In addition, Toyota is offering a range of options to increase ease of operation. Machines that spend a high proportion of time running in reverse can be specified with a swivel operator’s seat, and a hand grip with integral horn button on the rear right hand side post of the overhead guard.
Toyota is also offering the option of cowling mounted levers, mini levers, or joystick load handling levers. There are QDR improvements throughout the new 8-series machines.
Toyota has thought of the little things as well as the big ticket items. For example, the 8-series machines have improved cooling performance for the engine and hydraulic oil, water-proof connectors for the electric wiring harness, and a protective box to house the machine electronic control unit and relays.
These machines also have fewer cosmetic parts, seamless side frames and increased corrosion protection. Serviceability has been improved by fitting a two-piece floorboard for greater ease of daily inspections, increasing the engine-hood opening angle and redesigning the hood damper, headlights and distributor.
The new LCD-type instrument panel includes an engine coolant temperature gauge. The petrol, LPG and diesel engines, and the clutch on manual-transmission models, have a range of new features aimed at improving serviceability and reliability, as well as reducing noise and emissions.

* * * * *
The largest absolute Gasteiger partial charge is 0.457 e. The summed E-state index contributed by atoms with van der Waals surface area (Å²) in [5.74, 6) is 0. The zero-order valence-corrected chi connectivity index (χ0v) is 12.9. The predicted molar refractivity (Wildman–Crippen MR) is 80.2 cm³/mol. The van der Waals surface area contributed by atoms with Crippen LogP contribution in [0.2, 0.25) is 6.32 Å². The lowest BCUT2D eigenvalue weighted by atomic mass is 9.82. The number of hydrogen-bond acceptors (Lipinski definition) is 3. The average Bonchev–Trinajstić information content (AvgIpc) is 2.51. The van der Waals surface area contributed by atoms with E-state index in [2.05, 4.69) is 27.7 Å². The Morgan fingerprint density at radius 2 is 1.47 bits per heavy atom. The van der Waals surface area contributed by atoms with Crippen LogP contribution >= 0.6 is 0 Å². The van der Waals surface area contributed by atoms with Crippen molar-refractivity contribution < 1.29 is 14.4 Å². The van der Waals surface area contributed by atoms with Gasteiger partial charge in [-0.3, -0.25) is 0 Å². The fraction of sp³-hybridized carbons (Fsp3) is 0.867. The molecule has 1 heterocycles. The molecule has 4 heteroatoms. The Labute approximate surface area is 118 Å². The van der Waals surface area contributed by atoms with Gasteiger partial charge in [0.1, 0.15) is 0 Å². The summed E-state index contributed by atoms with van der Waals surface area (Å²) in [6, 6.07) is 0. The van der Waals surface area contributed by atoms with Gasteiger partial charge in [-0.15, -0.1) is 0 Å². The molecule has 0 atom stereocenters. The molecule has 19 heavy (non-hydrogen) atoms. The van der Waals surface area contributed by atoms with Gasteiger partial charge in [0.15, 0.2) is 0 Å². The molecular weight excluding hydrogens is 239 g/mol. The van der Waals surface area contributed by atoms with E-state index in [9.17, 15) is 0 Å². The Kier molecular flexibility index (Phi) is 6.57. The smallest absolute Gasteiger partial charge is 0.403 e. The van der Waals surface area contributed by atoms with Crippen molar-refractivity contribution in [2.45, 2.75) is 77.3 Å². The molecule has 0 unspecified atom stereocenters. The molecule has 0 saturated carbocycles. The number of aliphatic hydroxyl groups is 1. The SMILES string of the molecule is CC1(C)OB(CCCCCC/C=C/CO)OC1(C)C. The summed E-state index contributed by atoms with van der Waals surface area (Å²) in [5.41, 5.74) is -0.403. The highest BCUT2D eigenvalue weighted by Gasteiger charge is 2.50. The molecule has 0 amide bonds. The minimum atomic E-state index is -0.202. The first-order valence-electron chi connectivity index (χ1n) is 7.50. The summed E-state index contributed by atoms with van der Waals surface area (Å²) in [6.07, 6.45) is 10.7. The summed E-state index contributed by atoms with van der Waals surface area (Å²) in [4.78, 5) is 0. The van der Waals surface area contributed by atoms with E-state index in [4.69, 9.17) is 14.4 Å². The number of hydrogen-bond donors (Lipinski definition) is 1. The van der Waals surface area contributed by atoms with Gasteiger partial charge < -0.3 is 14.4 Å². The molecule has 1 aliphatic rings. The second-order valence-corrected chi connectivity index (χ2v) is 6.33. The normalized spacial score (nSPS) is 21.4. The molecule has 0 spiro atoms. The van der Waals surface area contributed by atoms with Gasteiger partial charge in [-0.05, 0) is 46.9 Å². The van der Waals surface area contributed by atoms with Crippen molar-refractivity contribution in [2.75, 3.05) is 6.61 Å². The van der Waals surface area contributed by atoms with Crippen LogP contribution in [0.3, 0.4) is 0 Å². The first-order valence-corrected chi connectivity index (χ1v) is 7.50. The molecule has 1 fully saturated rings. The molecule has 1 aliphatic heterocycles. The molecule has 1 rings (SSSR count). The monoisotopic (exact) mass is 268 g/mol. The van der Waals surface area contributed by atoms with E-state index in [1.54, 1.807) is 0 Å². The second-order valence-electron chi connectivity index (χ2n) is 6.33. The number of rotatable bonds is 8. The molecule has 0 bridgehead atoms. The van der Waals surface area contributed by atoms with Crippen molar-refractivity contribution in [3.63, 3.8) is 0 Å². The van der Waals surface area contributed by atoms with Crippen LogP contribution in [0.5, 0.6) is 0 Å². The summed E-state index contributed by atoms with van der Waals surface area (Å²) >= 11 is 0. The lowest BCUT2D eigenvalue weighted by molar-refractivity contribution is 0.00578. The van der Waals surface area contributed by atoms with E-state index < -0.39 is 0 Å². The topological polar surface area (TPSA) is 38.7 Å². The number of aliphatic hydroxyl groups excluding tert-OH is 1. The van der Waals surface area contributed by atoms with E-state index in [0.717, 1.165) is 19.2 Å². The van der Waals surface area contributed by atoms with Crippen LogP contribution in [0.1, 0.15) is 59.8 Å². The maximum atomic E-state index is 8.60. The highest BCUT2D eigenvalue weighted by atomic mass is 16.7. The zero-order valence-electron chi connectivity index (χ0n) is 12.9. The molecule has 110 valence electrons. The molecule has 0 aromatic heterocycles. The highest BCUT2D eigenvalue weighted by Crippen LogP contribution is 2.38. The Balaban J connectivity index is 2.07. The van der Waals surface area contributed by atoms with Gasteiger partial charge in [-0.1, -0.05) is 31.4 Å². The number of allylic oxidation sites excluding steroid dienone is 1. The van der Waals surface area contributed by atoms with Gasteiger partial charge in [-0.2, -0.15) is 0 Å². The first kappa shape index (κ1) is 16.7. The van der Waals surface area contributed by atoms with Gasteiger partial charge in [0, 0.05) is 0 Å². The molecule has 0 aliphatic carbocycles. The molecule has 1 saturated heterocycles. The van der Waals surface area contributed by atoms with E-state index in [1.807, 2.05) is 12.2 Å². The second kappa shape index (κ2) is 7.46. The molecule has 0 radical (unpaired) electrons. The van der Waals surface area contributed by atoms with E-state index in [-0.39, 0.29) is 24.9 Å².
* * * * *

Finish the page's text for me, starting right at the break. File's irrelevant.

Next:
Mast durability, strength and visibility have all been improved, through careful attention to the material strength, welding methods, positioning of the cross members and gussets, and the mounting to the front axle.
Safety features of the Toyota 8-series range include Toyota’s System of Active Stability (SAS) and Operator Presence Sensing (OPS) as standard equipment. SAS was a world-first innovation, when it was launched with the 7-series forklifts in 1998, and one of the main reasons, why Toyota has sold over 20,000 7-Series in Australia since it was launched.
The concepts used for SAS are similar to Vehicle Stability Control used in automotive products. It assists the operator in maintaining the forklift within its stable range, and may assist in preventing forklift tip-over accidents and split loads.
With the 8-series, Toyota has taken the SAS concepts a step further and introduced optional features such as travel and load handling control with the SAS. Toyota also has OPS on its 8-series forklifts, designed to prevent accidental movement of the forklift when the operator is not seated at the controls. This is an important feature from Toyota that provides an even greater level of safety for the forklift operator and also for those in the vicinity.
In addition to these important safety features, Toyota is offering optional extensions, so customers can tailor machines to the application and worksite. The options include load and height-sensing, to determine how quickly the machine can accelerate and restrict hydraulic lift speed to ensure stability. Customers can also specify a factory fitted machine-speed controller.